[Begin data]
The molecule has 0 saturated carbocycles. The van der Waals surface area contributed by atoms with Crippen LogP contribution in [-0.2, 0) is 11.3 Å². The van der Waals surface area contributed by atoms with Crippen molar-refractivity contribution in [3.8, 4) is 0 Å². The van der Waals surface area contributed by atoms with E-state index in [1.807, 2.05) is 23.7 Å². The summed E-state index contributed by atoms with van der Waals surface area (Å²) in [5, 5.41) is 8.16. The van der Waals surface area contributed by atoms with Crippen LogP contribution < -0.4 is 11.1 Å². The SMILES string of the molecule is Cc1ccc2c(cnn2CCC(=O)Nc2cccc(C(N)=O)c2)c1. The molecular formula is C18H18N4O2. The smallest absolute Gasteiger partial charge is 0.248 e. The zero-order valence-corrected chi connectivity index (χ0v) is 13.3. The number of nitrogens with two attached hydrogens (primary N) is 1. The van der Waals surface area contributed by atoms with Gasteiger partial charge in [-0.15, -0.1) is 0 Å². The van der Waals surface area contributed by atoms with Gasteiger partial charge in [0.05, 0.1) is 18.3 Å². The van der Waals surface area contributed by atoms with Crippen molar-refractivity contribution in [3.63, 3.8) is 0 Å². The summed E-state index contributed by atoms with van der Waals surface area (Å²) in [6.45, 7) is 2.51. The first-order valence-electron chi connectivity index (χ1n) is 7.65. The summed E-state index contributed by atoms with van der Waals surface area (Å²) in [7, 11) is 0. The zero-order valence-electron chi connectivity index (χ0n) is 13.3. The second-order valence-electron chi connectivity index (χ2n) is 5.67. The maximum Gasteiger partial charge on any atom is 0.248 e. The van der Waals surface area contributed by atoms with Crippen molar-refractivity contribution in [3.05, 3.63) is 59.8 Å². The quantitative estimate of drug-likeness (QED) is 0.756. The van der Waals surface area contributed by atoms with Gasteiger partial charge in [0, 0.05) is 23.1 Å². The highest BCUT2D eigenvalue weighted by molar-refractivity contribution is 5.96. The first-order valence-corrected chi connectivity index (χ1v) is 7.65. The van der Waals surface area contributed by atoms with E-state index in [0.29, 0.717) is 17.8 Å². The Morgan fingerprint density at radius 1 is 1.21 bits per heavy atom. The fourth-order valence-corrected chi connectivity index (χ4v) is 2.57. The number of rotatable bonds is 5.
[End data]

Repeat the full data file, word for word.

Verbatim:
The molecule has 0 saturated carbocycles. The van der Waals surface area contributed by atoms with Crippen LogP contribution in [-0.2, 0) is 11.3 Å². The van der Waals surface area contributed by atoms with Crippen molar-refractivity contribution in [3.8, 4) is 0 Å². The van der Waals surface area contributed by atoms with E-state index in [1.807, 2.05) is 23.7 Å². The summed E-state index contributed by atoms with van der Waals surface area (Å²) in [5, 5.41) is 8.16. The van der Waals surface area contributed by atoms with Crippen LogP contribution < -0.4 is 11.1 Å². The SMILES string of the molecule is Cc1ccc2c(cnn2CCC(=O)Nc2cccc(C(N)=O)c2)c1. The molecular formula is C18H18N4O2. The smallest absolute Gasteiger partial charge is 0.248 e. The zero-order valence-corrected chi connectivity index (χ0v) is 13.3. The number of nitrogens with two attached hydrogens (primary N) is 1. The van der Waals surface area contributed by atoms with Gasteiger partial charge in [-0.15, -0.1) is 0 Å². The van der Waals surface area contributed by atoms with Gasteiger partial charge in [0.05, 0.1) is 18.3 Å². The van der Waals surface area contributed by atoms with Crippen molar-refractivity contribution in [3.63, 3.8) is 0 Å². The summed E-state index contributed by atoms with van der Waals surface area (Å²) in [6.45, 7) is 2.51. The first-order valence-electron chi connectivity index (χ1n) is 7.65. The summed E-state index contributed by atoms with van der Waals surface area (Å²) in [7, 11) is 0. The zero-order valence-electron chi connectivity index (χ0n) is 13.3. The second-order valence-electron chi connectivity index (χ2n) is 5.67. The maximum Gasteiger partial charge on any atom is 0.248 e. The van der Waals surface area contributed by atoms with Crippen molar-refractivity contribution in [3.05, 3.63) is 59.8 Å². The quantitative estimate of drug-likeness (QED) is 0.756. The van der Waals surface area contributed by atoms with Gasteiger partial charge in [0, 0.05) is 23.1 Å². The highest BCUT2D eigenvalue weighted by molar-refractivity contribution is 5.96. The first-order valence-corrected chi connectivity index (χ1v) is 7.65. The van der Waals surface area contributed by atoms with E-state index in [0.29, 0.717) is 17.8 Å². The Morgan fingerprint density at radius 1 is 1.21 bits per heavy atom. The fourth-order valence-corrected chi connectivity index (χ4v) is 2.57. The number of rotatable bonds is 5.